The provisioning of tea for their staff by the Macarthurs and families like them actually became a standard by 1825, when a daily ration was even officially allocated for convicts (the quality of the leaf can be surmised). This was however a discretionary article – quickly withdrawn in the event of poor behaviour.
If you’re visiting Elizabeth Farm, the Tearooms are open Saturday and Sunday, from 10:30 am till 3pm, serving light lunches, cakes and treats – all made on site. Why not stop by to take tea, just as Penelope Lucas would have done all those years ago? And to really throw yourself into all things Regency don your bonnet and tie your jabot and head out to our first Vintage Sunday: Regency this Sunday, from 11am till 4pm.
At a recent Afternoon at the Macarthurs‘ HHT Members were treated to a Regency tasting experience including a variety of teas similar to those available in the early colony. Along with the various blends, Jacqui Newling (The Cook) and long-term Elizabeth Farm guide, Jacky Dalton, prepared a selection of sweet treats. These were based on popular Regency recipes, reflecting a taste for sugar and spices: ginger bread, plum cake and rout cakes with caraway seeds and rosewater were offered, but I have to say the stand out was the Lemon Cheesecakes.
- 2 large lemons
- 110g white sugar
- 6 egg yolks (keep whites for another use)
- 225g unsalted butter
- 425g fresh ricotta cheese (or other light curd cheese)
- 490g frozen puff pastry (thawed)
The original recipe that inspired these cheesecakes is from The art of cookery made plain and easy by Hannah Glasse (1796). Contemporary author Kim Wilson modernised the ingredients and measurements, and included the recipe in her delightful book Tea with Jane Austen (Frances Lincoln Publishers, 2011). Apparently these were a favourite treat of Jane Austen's niece and nephew, Fanny and Edward. But be warned, they veritably ooze with butter!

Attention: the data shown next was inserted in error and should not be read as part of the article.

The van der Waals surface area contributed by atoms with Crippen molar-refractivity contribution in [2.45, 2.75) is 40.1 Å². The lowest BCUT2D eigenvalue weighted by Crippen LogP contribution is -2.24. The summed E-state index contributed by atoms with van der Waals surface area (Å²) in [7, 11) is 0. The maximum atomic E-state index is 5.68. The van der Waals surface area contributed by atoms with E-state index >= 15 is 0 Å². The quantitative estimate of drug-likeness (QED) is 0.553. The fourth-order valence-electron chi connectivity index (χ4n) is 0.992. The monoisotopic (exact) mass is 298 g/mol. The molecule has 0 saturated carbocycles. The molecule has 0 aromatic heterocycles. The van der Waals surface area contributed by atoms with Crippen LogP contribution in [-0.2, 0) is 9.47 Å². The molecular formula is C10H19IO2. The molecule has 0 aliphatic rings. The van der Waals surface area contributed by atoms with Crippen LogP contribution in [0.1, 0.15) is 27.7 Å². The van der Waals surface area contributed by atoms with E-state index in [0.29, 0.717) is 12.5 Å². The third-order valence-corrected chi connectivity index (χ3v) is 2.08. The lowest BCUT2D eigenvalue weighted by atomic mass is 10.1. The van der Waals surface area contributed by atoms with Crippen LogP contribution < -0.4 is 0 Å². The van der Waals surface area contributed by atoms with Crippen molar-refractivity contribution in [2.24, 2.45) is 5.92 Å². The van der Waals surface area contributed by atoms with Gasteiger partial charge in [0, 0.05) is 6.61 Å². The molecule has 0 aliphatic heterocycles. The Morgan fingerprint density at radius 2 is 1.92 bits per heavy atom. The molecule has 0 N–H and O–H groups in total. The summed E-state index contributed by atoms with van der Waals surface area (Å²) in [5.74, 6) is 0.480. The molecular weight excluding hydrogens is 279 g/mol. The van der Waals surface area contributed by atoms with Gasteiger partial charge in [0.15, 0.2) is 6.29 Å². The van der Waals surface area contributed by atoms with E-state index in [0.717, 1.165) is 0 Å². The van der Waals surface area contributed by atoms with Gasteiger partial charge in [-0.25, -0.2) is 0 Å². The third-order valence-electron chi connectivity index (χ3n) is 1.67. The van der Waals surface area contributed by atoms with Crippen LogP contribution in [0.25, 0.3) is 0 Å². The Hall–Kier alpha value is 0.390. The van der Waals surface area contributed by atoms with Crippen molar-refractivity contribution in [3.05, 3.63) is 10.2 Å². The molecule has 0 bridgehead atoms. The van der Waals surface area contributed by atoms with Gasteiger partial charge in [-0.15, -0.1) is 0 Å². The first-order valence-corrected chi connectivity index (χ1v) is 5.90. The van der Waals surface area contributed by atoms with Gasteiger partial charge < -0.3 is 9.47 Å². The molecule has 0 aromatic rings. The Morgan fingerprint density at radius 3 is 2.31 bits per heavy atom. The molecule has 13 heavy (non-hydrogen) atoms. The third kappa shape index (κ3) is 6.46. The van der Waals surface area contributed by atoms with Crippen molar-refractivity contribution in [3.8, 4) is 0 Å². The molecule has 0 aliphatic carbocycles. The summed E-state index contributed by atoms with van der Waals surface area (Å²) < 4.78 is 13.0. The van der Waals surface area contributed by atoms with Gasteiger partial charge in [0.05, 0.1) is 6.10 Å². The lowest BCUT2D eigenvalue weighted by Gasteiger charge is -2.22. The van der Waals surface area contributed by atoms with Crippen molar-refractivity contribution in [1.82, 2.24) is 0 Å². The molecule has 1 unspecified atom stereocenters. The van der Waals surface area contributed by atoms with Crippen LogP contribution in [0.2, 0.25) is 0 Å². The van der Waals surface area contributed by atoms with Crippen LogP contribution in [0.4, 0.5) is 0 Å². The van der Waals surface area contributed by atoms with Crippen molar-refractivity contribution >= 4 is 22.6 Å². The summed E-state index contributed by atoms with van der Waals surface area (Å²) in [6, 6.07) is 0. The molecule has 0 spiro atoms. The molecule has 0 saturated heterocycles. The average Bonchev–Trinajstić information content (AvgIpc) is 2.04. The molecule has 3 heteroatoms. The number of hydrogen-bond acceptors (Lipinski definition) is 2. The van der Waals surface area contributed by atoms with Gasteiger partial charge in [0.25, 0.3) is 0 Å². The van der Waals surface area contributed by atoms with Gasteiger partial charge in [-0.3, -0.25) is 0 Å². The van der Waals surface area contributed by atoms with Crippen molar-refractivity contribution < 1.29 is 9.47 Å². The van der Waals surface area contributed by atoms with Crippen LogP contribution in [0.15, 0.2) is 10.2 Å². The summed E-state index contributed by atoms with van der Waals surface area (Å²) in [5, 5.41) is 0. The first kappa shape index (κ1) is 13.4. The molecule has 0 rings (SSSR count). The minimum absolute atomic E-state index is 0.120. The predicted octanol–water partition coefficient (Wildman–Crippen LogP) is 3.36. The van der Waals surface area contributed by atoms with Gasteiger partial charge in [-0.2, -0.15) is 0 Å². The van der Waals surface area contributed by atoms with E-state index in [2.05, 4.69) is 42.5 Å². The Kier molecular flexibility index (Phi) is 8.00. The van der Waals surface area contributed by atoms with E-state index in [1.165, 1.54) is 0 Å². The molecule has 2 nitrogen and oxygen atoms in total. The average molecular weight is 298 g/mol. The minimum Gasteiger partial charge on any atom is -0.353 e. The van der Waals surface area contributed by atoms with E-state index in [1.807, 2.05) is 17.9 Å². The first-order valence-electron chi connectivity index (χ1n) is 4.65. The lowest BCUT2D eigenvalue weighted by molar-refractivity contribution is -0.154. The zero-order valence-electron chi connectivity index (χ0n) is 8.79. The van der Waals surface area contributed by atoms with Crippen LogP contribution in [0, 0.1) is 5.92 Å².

Makes about 24 muffin-sized cheesecakes, or 48 mini muffin-sized, as served for afternoon tea. If using smaller muffin tins, baking times will be reduced.
|Preheat oven to 180 °C.|
|Peel the lemons, then cut the peel into small chunks. Boil gently, in enough water to cover the peel sufficiently without boiling it dry, for about 45 minutes or until very tender (use a non-reactive pan such as stainless steel). Drain.|
|In a food processor, process the lemon peel and sugar until finely ground. Add the egg yolks, butter and ricotta, and process until well blended.|
|Cut the pastry into circles big enough to line the bottom and sides of the muffin holes, and press into the tins.|
|Spoon the cheese mixture into the pastry shells, filling each three-quarters full.|
|Bake for approximately 30–40 minutes, or until the cheesecakes are puffed and golden, and a knife inserted into the centre comes out clean. Chill before serving. |